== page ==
Virginia Hound Show 2012: A big day for Iroquois hounds!

The HAs picking up a trophy at the Virginia Hound Show on Sunday.

What a day for the Iroquois Hunt’s English hounds! The houndbloggers were not in attendance this year at the Virginia Foxhound Show, but we got updates throughout the day from the English ring, where our hounds showed–and we’re pleased to say they brought home some of the silver! The show draws some 800 hounds from across North America, a real feast for the hound lover’s eyes. If you’ve never been, we encourage you to attend next year! For the complete list of results from the 2012 show, click here.

We’ve been following the HA puppies since their birth (and they were born, auspiciously enough, just before Blessing Day in 2010, when the annual Blessing of the Hounds kicks off the formal hunt season). They are sons and daughters of two hounds we imported from the Cottesmore in England, the doghound Hawkeye and the bitch Baffle, who also is the dam of our much-vaunted BA litter. The HAs have matured into an exceptionally regal group, and the houndbloggers had high hopes for this pride of young lions, who will join the hunting pack this coming fall.

Hawkeye (left) and his sons in the class they won, English stallion hound and three of his get. Photo by Nancy Milburn Kleck Equine-Sporting Artist.

Perhaps the most notable victory of the day was Hawkeye’s in the class for stallion hound and three get. Shown alongside his sons Halo, Hawksbridge, and Hanbury in front of judge Henry Berkeley from the Berkeley Hunt, Hawkeye scooped the trophy from a highly competitive class that also featured Live Oak Maximus, the Virginia Foxhound Show’s grand champion foxhound back in 2010, just a few months before the HAs were whelped. Hawkeye’s win is a big thumbs-up for the Iroquois Hunt’s breeding program, which already has seen success from the BA litter, Baffle’s first for us, on the hunt field.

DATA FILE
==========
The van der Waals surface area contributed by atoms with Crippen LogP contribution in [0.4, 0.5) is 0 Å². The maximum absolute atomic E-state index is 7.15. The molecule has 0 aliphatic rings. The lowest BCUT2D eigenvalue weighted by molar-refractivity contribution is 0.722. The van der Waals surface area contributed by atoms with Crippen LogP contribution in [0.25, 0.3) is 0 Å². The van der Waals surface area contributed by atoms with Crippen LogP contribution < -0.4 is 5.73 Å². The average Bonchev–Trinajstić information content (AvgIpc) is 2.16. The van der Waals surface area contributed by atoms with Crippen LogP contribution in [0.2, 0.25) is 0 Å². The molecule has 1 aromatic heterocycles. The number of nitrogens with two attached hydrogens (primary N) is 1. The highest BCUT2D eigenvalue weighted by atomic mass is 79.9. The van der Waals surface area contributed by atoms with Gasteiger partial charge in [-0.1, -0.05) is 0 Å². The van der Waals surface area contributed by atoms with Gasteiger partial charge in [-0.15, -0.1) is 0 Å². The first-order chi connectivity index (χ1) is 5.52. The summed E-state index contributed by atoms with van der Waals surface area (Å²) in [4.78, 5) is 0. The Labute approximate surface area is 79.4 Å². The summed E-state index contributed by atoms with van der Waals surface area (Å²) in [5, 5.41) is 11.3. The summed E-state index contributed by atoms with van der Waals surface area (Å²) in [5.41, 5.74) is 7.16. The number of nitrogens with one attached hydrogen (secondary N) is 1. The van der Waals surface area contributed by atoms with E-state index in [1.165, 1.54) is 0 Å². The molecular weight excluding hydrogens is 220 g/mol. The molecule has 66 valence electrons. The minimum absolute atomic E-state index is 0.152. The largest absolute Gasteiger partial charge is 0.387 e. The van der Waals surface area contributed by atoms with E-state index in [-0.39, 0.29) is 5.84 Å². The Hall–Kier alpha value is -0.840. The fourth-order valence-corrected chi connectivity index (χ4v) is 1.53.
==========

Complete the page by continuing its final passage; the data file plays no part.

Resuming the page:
Baffle and the HA pups back in the day.

Some of the hounds and volunteers taking pre-show exercise Sunday at Morven Park, scene of the prestigious Virginia Foxhound Show.

We’ll have to wait until fall to see how the HA puppies perform on the hunt field, but here’s how they did in Virginia:

Halo won his single doghound-unentered class. Hanbury was third in this class.

Halo and Hanbury came back to win the couple of dogs-unentered class, and Hardboot and Hawksbridge finished second to them.

HaloHawksbridgeHardboot, and Hanbury, all unentered, won their two couple of doghounds-entered or unentered class.

Thanks to his victory in the unentered doghound class, Halo moved on to the unentered championship against the day’s top unentered bitch and placed second, making him the show’s reserve champion unentered hound.

A bath before the big day.

To see the HAs cover some ground, see the video below, taken in January at Boone Valley. A video from February is here.